Johnnie King looks over a supply sheet while daughter Rose Mary helps a group of customers at their hardware store on Chicago’s West Side.

Rose Mary’s husband, John, is in the store’s supply room in the back looking up an item for another customer. King’s other daughter, Catherine, also works in the store, greeting a customer who just walked in. It’s a family affair at King Hardware, 4415 W. Madison. Formerly affiliated with Ace Hardware, King was the chain’s first black franchisee in Chicago in the late 1960s. He left Ace to become an independent merchant in 2007, but still has an investment in the chain.

King, who’s lived in Oak Park for nearly 30 years confesses, “I always say I sleep in Oak Park but I live here.”

At 84, King says he’s ready to sell the business. He actually announced his retirement a couple of years ago, but has yet to find a buyer. King is still the first one at the store, bright and early, sweeping up outside just before opening the doors. He wants the shop to remain a hardware store.

Sitting in the heart of K-Town in Chicago’s North Lawndale community, the store has been a staple of this low-income neighborhood for years. He was located just down the street for 10 years when he first opened before moving to the location where he’s been ever since.

People don’t just come in to buy things. They talk with King, his family or to each other. On this particular Thursday afternoon, five guys stand by the counter talking about some of the problems plaguing the neighborhood – drugs and gangs and such. Like a barbershop, King’s Hardware is a place where conversation on just about any topic can occur. In recent years, the Mississippi native has seen other hardware stores in the community go by the wayside.

“I’m accepting the situation and not even letting it bother me at all,” he said of the store’s status. “What we’re doing is continuing the business independent. I’m just grateful to be operating after all these other people had to go out [of business].”

His store isn’t in any financial trouble. In fact, King says he’s doing just as well as some of Ace’s stores. But some inquiries he’s gotten are under a different impression, thinking he’s desperate to sell.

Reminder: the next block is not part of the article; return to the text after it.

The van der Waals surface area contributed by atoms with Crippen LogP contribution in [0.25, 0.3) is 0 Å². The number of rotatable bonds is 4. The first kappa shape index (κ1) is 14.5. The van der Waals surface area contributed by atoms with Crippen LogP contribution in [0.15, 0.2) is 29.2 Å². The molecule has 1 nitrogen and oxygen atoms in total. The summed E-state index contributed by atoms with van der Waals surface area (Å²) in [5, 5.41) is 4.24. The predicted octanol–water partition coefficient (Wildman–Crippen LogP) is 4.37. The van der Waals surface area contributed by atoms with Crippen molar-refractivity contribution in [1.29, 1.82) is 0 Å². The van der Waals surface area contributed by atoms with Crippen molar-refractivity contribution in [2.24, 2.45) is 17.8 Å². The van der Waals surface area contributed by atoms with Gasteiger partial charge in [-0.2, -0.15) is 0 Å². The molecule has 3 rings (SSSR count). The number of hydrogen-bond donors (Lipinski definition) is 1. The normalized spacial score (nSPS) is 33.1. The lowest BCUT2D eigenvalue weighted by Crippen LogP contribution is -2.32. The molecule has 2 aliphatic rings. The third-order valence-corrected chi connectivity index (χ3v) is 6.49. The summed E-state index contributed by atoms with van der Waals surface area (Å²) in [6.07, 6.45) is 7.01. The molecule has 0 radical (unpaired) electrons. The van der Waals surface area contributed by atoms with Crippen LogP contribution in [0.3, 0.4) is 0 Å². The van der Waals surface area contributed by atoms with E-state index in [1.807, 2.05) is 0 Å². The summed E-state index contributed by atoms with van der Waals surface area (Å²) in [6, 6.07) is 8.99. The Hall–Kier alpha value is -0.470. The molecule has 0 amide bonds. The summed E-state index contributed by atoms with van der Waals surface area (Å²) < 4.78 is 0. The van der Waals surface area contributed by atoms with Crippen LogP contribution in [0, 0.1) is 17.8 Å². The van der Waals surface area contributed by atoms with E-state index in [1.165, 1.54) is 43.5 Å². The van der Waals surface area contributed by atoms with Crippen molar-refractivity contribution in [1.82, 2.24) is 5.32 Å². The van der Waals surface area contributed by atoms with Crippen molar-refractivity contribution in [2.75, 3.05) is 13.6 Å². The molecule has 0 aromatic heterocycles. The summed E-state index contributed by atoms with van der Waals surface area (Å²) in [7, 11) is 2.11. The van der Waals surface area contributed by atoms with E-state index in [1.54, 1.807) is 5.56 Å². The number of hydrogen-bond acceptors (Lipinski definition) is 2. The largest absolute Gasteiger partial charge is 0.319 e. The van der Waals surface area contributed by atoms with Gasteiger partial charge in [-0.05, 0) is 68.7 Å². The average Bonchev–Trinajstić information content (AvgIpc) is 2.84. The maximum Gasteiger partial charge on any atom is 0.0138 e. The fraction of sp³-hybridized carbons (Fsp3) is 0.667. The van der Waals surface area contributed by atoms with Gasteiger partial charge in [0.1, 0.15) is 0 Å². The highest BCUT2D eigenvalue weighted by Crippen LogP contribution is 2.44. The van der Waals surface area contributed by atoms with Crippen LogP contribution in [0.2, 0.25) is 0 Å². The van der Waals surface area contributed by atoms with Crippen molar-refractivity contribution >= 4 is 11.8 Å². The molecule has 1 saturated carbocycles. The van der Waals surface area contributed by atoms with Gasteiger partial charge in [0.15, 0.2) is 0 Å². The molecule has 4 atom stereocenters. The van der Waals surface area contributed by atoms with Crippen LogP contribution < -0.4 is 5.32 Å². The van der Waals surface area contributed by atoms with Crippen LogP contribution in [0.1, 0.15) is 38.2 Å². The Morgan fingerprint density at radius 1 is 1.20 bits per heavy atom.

“I’m not trying to give it away,” he said of former store No. 65 under the Ace banner.

King credits his start in the hardware business to the man who first hired him. He’ll never forget his friend and mentor, Lou Starbaugh, who died in his 80s a few years ago. Starbaugh started a school to train minorities in the hardware trade. King took classes there at night and ran the store on the weekends while working at his other job during the week. King took a leave of absence from the coffee company to see if he wanted to work at a hardware store full-time. He never went back.

King went on to buy his Ace Hardware store on the West Side in 1968. His children have worked there with him through the years, along with Beulah, his wife of more than 60 years. King, who’s called “Mr. Ace” by some in the community, grew up on a farm in Yazoo County in the Mississippi Delta. He’s one of seven children-two of his brothers are deceased. After serving in World War II in the Army, he came to work in Chicago. He’s lived in Oak Park for 28 years. His children also live there.

Rose Mary, his daughter who goes by her married name Lomax, said the family is ready to retire. She’s been working at the store since 1988 after leaving her previous job. When she had her kids, she set up a playpen in the office while working there.

“I set up shop here with my son,” she recalled.

Like her husband and siblings-her brother, who works for a Chicago bank, also helps with the store’s financial reports-Rose Mary holds many jobs at the store.

“I’m the office manager, the janitor. I do a little bit of everything. We all help out and pitch in to keep the business going.”

As for retirement, she said, “It’s time to do some other things. We’re not getting any younger. It’s time to move on to something different. Hardware is the best and we’re lucky to be here, but I think it’s time to venture into something other than hardware.”

Her husband, John, is the store manager, along with other duties. He’s also looking forward to retiring. John has worked at the store longer than his wife. He also followed in his step-dad’s footsteps in the hours put into to the store, working weekends as well. John said he and Rose Mary would like to vacation, something they weren’t always able to do because of the demands at running the store. If a buyer does surface with a good deal for the family, John plans to work with the new owner.

“I will assist them to make sure we don’t lose any community support because of their not seeing the regular faces in here. Most of the people in the community do know me, so that’s something I would offer to the new owner,” he said. “To keep this place going, I would assist anyone until they got grounded.”